Ethernet Minimodule
User’s
Manual
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Contents
1 INTRODUCTION ....................................................................................................................................... 3
APPLICATIONS .............................................................................................................................................. 4
FEATURES .................................................................................................................................................... 4
CONSTRUCTION OF THE MODULE ............................................................................................... 5
2
BLOCK DIAGRAM .......................................................................................................................................... 5
MODULE PIN-OUT ......................................................................................................................................... 6
ATMEGA128 MICROCONTROLLER ............................................................................................................. 13
ETHERNET CONTROLLER LAN91C111..................................................................................................... 13
MEMORY CONTROLLER .............................................................................................................................. 14
RAM MEMORY ........................................................................................................................................... 19
DATAFLASH MEMORY................................................................................................................................. 19
REAL-TIME CLOCK ...................................................................................................................................... 20
SUPPLY OF POWER .................................................................................................................................... 20
RESET CIRCUIT ........................................................................................................................................ 20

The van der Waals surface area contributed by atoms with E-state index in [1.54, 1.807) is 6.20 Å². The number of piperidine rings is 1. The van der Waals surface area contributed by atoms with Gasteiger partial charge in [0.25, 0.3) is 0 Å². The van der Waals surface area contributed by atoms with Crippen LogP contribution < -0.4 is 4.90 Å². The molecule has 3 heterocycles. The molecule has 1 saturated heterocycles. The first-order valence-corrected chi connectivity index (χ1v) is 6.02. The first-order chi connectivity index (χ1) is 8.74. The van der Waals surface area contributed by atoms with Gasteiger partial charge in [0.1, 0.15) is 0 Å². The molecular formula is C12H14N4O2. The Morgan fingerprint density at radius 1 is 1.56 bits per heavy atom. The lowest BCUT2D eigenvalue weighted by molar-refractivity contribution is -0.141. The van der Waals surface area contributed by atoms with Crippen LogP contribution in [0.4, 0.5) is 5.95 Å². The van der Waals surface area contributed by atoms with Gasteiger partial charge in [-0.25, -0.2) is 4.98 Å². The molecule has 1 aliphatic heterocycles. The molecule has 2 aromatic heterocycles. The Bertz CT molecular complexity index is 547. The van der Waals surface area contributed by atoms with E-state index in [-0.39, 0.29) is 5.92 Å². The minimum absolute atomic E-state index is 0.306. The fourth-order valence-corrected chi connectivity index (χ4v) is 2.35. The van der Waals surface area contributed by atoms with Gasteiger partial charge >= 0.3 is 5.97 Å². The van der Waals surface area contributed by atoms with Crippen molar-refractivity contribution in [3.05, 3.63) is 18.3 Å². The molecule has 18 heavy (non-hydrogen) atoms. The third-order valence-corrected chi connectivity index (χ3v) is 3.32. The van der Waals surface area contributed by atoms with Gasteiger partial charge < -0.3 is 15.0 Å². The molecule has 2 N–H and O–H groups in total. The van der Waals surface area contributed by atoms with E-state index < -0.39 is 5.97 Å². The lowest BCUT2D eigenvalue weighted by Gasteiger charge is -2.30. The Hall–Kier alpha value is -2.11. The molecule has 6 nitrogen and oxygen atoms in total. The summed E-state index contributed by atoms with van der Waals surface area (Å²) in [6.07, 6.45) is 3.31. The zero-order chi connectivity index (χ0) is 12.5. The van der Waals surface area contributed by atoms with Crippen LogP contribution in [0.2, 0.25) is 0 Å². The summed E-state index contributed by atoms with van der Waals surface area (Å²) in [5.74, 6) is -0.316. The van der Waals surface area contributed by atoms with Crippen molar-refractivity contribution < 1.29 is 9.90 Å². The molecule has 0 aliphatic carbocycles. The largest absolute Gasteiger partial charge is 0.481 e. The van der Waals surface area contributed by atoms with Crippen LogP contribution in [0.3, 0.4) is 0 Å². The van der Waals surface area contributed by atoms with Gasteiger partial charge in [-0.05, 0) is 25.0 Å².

LED DIODES ............................................................................................................................................... 21
CONNECTION OF THE MODULE WITH THE EXTERNAL WORLD ....................................... 22
3
CONNECTION TO THE ETHERNET NETWORK ............................................................................................. 22
USB INTERFACE ........................................................................................................................................ 22
RS-232 INTERFACE ................................................................................................................................... 23
RS-485 INTERFACE ................................................................................................................................... 23
RADIO LINK ................................................................................................................................................. 24
LCD DISPLAY ............................................................................................................................................. 24
EXTERNAL PERIPHERALS ON THE SYSTEM BUS ......................................................................................... 25
PROGRAMMING THE MODULE..................................................................................................... 27
4
ISP CONNECTOR ........................................................................................................................................ 27
JTAG CONNECTOR .................................................................................................................................... 29
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AN APPLICATION EXAMPLE ......................................................................................................... 30
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EVALUATION BOARD...................................................................................................................... 31
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SPECIFICATIONS.............................................................................................................................. 32
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TECHNICAL ASSISTANCE ............................................................................................................. 32
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GUARANTEE ...................................................................................................................................... 32
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ASSEMBLY DRAWINGS.............................................................................................................. 32
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DIMENSIONS .................................................................................................................................. 35
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SCHEMATICS ................................................................................................................................. 35